#!/bin/bash -x
#SBATCH --account=<budget>
#SBATCH --nodes=64
#SBATCH --ntasks=3072
#SBATCH --ntasks-per-node=48
#SBATCH --output=mpi-out.%j
#SBATCH --error=mpi-err.%j
#SBATCH --time=00:15:00
#SBATCH --partition=mem192

srun ./mpi-prog

The job script is submitted using:

$ sbatch <jobscript>

On success, sbatch writes the job ID to standard out.

Note: One can also define sbatch options on the command line, e.g.:

$ sbatch --nodes=4 --acount=<budget> --time=01:00:00 <jobscript>

Requesting Generic Resources

In order to request resources with special features (additional main memory, GPU devices) the --gres option to sbatch can be used. For mem192 nodes, which are accessible via specific partitions, the --gres option can be omitted. Since the GPU and visualization nodes feature multiple user-visible GPU devices (4 on GPU compute nodes and 2 on visualization nodes) an additional quantity needs to be specified as shown in the following examples.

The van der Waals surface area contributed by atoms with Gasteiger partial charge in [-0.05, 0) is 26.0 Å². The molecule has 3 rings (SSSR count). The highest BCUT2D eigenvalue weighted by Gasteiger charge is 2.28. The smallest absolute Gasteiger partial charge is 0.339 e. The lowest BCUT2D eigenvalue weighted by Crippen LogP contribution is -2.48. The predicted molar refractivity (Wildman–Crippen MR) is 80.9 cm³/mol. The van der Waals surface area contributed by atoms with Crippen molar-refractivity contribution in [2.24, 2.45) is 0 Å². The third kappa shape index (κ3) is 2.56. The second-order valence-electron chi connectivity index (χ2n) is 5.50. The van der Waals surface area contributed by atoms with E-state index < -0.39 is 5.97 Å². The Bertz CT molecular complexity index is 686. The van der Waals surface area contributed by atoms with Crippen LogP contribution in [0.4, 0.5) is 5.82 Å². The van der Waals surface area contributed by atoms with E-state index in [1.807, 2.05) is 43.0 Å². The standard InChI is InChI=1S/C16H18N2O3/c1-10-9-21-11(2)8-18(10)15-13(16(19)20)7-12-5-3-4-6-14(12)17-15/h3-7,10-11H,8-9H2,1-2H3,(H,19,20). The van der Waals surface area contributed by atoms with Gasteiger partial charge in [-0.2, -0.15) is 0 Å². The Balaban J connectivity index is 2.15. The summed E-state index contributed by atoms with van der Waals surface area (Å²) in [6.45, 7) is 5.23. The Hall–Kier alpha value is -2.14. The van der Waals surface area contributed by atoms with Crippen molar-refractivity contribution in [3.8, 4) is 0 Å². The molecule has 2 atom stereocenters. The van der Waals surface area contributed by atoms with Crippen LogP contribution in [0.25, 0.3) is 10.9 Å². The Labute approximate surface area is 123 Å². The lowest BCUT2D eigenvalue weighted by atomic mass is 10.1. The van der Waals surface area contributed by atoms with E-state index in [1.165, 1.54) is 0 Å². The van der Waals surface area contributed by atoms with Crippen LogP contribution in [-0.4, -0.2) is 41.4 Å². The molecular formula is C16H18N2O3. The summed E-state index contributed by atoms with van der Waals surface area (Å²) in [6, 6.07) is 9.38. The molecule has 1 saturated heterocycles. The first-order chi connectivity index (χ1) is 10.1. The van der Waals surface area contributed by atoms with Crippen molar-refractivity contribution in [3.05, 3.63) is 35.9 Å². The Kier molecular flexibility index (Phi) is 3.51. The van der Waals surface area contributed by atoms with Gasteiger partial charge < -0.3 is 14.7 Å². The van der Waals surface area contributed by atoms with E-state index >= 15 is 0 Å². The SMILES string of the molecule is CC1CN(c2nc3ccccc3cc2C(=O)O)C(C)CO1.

Option Requested hardware features
--partition=mem192 192 GiB main memory
--gres=gpu:2 --partition=gpus 2 GPUs per node
--gres=gpu:4 --partition=gpus 4 GPUs per node

If no specific memory size is requested the default --gres=mem96 is automatically added to the submission. Please note that jobs requesting 96 GiB may also run on nodes with 192 GiB if no other free resources are available.

The gpus partition will reject submissions if the corresponding resources are not requested. Please note that GPU applications will only be able to use as many GPUs per node as requested via --gres=gpu:n where n can be 1, 2, 3 or 4 on GPU compute nodes and 1 or 2 on visualization nodes. Please refer to the JUWELS GPU computing page for examples (please note that JURECA and JUWELS feature the same number of GPUs per node but different number of cores).

Interactive Sessions

Interactive sessions can be allocated using the salloc command: